Home base: Paris, France
Job title: Program Manager
Tara Dickman is the co-founder of Le Next Level, a non-profit organization that supports civil rights, equal opportunity, and empowerment-oriented projects through training, skill-building, and strategy consultancy. Born and raised in Paris, France, Tara was trained in community organizing in Chicago in 2010. Ever since, she has worked on several minority-led local and national campaigns addressing basic human and civil rights. For five years, Tara was one of the leading community organizers on a nation-wide grassroots initiative to hold police accountable and prevent racial profiling. This initiative resulted in the first successful class action lawsuit against the French state, and produced several bills in Parliament. With a bachelor’s degree in Information and Communications, a master’s degree in Comparative Politics and Minority Rights, and as the former director of Humanity in Action France, Tara has given lectures and delivered workshops on diversity, inclusive leadership, and community organizing for universities, think tanks, and non-profit organizations across Europe and the United States for over a decade. In November 2018, Tara joined Article 1, France's largest equal opportunity organization. There, she helps the youth-led group Different Leaders to identify its core goals, to enable ethical, inclusive, and responsible forms of leadership, and to develop the ability to influence decision-makers toward making equitable and sustainable choices.
The project aims to help the Different Leaders, a nation-wide youth group of 125 successful students and professionals from underserved backgrounds in France, to become sustainable changemakers for more inclusive, just, and sustainable societies.
Through a thorough training in community organization and strategic campaign design, the project will result in two to three creative, compelling, and impactful campaigns addressing the issues encountered by the participants. This way, future generations will have a source of guidance if they are confronted with the same issues. The campaigns will address needs related to higher education, both within higher education institutions and within recruitment.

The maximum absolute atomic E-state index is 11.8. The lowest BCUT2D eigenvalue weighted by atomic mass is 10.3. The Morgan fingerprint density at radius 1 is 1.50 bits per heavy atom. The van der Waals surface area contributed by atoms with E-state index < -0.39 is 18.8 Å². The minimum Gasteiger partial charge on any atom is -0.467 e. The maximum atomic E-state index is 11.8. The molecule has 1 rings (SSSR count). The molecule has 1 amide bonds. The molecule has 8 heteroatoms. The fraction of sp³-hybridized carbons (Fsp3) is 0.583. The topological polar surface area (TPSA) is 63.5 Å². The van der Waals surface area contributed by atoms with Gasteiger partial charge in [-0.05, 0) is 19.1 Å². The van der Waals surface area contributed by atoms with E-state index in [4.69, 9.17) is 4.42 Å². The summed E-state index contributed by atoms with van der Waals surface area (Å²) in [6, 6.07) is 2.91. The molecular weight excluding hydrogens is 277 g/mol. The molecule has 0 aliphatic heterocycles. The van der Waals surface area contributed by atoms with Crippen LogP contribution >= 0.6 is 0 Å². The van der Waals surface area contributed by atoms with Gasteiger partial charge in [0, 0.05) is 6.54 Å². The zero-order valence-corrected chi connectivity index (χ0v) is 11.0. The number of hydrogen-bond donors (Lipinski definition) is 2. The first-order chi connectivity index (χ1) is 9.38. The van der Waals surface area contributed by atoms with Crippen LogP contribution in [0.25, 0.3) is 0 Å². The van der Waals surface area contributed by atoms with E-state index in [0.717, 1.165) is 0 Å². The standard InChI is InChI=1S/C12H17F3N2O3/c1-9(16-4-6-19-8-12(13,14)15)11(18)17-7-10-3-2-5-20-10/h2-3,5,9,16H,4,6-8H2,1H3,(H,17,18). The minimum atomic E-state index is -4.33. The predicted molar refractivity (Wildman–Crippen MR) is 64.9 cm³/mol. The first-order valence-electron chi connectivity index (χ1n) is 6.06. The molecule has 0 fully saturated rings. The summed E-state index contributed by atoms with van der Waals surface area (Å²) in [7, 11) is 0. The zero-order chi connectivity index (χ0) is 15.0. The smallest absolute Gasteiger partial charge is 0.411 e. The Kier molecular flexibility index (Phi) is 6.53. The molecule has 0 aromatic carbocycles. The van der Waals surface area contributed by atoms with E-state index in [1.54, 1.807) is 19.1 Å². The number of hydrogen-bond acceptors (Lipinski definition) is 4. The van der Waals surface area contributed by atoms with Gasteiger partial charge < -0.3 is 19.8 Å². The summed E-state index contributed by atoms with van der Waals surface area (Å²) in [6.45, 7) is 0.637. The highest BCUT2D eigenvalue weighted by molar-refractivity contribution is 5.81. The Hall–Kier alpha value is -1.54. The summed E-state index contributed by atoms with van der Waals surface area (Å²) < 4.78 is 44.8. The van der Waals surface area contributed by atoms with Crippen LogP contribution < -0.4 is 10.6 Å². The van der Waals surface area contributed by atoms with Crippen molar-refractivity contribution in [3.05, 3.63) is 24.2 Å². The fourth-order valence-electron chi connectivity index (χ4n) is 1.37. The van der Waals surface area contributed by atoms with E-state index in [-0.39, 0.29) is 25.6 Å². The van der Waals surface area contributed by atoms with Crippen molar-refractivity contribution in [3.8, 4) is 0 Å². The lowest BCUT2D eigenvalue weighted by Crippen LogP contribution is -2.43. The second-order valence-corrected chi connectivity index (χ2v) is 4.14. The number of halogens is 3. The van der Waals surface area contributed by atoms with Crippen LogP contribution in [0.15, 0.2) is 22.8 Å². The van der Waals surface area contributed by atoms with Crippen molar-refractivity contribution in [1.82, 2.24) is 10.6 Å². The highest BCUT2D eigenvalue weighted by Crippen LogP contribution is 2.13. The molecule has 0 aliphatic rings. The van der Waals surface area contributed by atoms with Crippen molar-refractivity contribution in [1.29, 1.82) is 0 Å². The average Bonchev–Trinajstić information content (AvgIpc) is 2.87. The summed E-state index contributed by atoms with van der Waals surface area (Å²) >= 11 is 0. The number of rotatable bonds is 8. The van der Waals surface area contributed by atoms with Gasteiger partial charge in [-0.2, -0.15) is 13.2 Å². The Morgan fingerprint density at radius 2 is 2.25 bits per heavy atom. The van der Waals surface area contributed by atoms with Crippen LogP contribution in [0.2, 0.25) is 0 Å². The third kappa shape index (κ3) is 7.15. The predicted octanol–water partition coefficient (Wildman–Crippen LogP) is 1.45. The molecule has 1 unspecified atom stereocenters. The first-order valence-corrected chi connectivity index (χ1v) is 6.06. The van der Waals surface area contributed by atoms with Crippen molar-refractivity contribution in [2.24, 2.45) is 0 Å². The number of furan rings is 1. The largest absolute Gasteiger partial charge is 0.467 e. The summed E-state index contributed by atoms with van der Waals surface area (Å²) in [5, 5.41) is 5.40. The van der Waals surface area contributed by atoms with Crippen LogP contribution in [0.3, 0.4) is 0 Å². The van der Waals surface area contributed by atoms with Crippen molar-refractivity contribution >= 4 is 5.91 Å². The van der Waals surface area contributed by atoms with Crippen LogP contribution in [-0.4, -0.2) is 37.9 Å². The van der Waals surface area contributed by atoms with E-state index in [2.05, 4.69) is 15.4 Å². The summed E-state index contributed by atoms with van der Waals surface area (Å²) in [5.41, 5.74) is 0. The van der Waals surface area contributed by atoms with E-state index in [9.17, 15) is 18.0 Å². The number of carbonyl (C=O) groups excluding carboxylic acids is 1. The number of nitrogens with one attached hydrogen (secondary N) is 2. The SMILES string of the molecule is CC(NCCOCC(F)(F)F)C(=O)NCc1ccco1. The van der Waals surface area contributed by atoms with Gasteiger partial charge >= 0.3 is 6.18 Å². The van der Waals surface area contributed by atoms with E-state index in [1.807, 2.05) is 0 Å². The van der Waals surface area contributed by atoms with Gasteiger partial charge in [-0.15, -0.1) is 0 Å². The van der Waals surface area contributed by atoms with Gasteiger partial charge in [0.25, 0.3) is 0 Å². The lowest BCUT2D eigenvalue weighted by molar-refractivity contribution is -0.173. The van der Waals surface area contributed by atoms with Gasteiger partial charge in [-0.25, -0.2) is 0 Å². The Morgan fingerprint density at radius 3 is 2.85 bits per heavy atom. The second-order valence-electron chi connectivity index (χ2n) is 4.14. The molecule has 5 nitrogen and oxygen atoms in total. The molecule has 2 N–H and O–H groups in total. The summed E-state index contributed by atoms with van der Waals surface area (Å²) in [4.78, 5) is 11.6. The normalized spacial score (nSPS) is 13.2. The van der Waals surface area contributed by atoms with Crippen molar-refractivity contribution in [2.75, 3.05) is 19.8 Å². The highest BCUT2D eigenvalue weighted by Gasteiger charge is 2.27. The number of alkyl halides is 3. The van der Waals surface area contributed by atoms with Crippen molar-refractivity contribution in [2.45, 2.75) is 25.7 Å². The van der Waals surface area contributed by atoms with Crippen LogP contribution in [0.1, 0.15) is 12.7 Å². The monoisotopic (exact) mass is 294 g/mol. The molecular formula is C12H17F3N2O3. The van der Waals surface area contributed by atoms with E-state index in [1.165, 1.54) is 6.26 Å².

The overall goal of the project is to empower the group to build a healthy and sustainable community organizing culture where they can then autonomously carry out throughout the years, both as a community and in their own respective communities.
In the fall of 2020, this group will help a group of seven to ten Different Leaders who have been introduced to community organizing to set up a town hall. This will aim to identify the key goals and demands of their community, as well as conduct a digital vote on the 2 or 3 campaigns that they work on throughout the year. The project will then offer a community organizing workshop for those who have committed to working on a campaign, so that they can dissect their issues, do their research and power analyses, and elaborate on a strategy. These seven to ten future community organizers will also be taught how to gradually build their campaigns, build relationships with their audience and potential allies, and engage the rest of the community through intentional conversations and opportunities.
The process is as follows. On December 5th, the international equal opportunity day, the group will lead their first public actions, online and/or offline, to further their goals. In January, they will evaluate and elaborate on further tactics. From January to June, they will work with their new allies towards SMART goals (specific, measurable, achievable, reasonable, and time-bound) and will aim to implement these goals by September with public online/offline actions. In September, they will evaluate their progress and decide on their next campaigns.
Throughout the process, Tara will be developing and running an inclusive, empathy and courage-based leadership training, which will be a key to building a lasting, resilient, and united community for years to come.